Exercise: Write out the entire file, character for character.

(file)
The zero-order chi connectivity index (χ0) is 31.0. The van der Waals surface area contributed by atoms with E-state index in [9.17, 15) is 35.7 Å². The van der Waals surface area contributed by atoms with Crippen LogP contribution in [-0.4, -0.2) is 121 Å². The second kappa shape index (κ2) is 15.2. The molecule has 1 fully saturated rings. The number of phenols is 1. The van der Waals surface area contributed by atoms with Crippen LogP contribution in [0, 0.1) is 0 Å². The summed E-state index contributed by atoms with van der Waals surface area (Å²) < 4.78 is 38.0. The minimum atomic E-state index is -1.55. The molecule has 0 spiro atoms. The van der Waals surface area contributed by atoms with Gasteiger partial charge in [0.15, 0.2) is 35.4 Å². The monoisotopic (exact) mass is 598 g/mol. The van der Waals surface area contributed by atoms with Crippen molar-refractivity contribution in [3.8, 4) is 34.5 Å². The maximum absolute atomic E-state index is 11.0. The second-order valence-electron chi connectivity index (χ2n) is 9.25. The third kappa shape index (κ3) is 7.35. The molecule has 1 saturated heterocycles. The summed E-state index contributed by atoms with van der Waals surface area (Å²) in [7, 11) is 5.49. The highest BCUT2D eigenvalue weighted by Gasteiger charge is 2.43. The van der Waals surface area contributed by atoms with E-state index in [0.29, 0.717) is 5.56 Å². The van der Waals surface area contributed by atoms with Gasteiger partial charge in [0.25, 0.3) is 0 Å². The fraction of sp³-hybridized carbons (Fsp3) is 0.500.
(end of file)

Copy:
The zero-order chi connectivity index (χ0) is 31.0. The van der Waals surface area contributed by atoms with E-state index in [9.17, 15) is 35.7 Å². The van der Waals surface area contributed by atoms with Crippen LogP contribution in [-0.4, -0.2) is 121 Å². The second kappa shape index (κ2) is 15.2. The molecule has 1 fully saturated rings. The number of phenols is 1. The van der Waals surface area contributed by atoms with Crippen LogP contribution in [0, 0.1) is 0 Å². The summed E-state index contributed by atoms with van der Waals surface area (Å²) < 4.78 is 38.0. The minimum atomic E-state index is -1.55. The molecule has 0 spiro atoms. The van der Waals surface area contributed by atoms with Gasteiger partial charge in [0.15, 0.2) is 35.4 Å². The monoisotopic (exact) mass is 598 g/mol. The van der Waals surface area contributed by atoms with Crippen molar-refractivity contribution in [3.8, 4) is 34.5 Å². The maximum absolute atomic E-state index is 11.0. The second-order valence-electron chi connectivity index (χ2n) is 9.25. The third kappa shape index (κ3) is 7.35. The molecule has 1 saturated heterocycles. The summed E-state index contributed by atoms with van der Waals surface area (Å²) in [7, 11) is 5.49. The highest BCUT2D eigenvalue weighted by Gasteiger charge is 2.43. The van der Waals surface area contributed by atoms with E-state index in [0.29, 0.717) is 5.56 Å². The van der Waals surface area contributed by atoms with Gasteiger partial charge in [0.25, 0.3) is 0 Å². The fraction of sp³-hybridized carbons (Fsp3) is 0.500.